9. If you go to the yarn site, sometimes they have suggestions for setting the color. White vinegar also works well to set the color. Not sure of exact amount, problably half cup (120ml) to gallon of water. I think there are sites with exact proportions.

  10. Because you were so successful with your adaptations, hopefully you’ll be able to answer my question. Often sleeves end up too baggy/wide but if i stop the increases, and knit up to the armholes straight, I dont have enough ‘fabric’ to make the sleeve fit into the armhole. Hard to explain but do you know what I mean?

  11. I haven’t knitted with Madeline Tosh yarn, but have come across a lot of blogposts etc that mention the colour bleed.
    It looks and sounds like your cardigan has turned out just right for you – I have reknit garments many times. This is the advantage over sewing. If you sew a garment that doesn’t fit right you can’t remake it without buying more fabric and you can’ only cross your fingers and try to tweak it here and there at best.

  12. My mother always recommended setting the colors with a salt soak.
    Frankly I have not tried it myself as I have not had this problem, but if all else fails….

  13. I am curious what kind of shawl you are planning on.. I love shawls ! I can relate to them being a very convenient piece of the wardrobe.
    Your garden looks beautiful… and that bird… ! ahh….

  14. Good luck with finishing your sweater – you’ve certainly put enough effort into it – it should fit well. Love your photos of the flowers and bird – all of which are different from the west coast US. The Kereru picture looks like it would make a nice Christmas Card.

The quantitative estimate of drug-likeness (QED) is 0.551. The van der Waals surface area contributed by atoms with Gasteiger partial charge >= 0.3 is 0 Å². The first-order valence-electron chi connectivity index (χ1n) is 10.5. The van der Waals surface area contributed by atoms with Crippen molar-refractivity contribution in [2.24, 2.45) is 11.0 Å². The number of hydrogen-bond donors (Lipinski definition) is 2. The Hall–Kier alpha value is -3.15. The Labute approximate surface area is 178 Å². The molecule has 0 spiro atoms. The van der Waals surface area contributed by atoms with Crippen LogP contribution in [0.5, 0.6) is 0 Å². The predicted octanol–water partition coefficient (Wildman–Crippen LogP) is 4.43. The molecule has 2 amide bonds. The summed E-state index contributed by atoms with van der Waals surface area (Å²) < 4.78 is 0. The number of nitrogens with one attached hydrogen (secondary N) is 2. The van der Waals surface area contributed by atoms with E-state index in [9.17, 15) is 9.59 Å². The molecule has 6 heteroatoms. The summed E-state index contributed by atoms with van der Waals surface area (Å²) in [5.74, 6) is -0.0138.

15. How is your bunny enjoying the move? Or not?

  16. My, you are so clever adapting that cardigan pattern. I’m certainly not that experienced or adventurous; I tend to follow the pattern to a tee! Looking at the pictures in your garden made me quite excited as next Wednesday (26th) I’m leaving on another cruise around New Zealand and again I’ll be spending the day in Wellington with Mary Knox, the creator of the New Zealand spinning wheels website. We hope to be hitting a few yarn shops. I’m so looking forward to being in NZ again; I love it so much! What’s not to like: lovely people; a similar currency system; English speaking; and not far from home. Why would I venture any further afield 🙂 And what makes this cruise even more special is that two of my spinning friends (and their husbands) plus one of my neighbours will also be on the cruise 🙂

  17. I am going to make sure to reference this post when I set about making that perfect cardigan for myself. I just need to remember that I need to be mindful of what works for me. Your cardigan is going to be perfect. I have heard about Tart bleeding quite a bit. Looks like all the other commenters have excellent advice.

  18. Your cardigan looks lovely. You’ve made so many adaptations, I’d say the pattern was a guide only. Hopefully the dye is only excess colour.

  19. Pingback: Blocking be good (ish) | Kiwiyarns Knits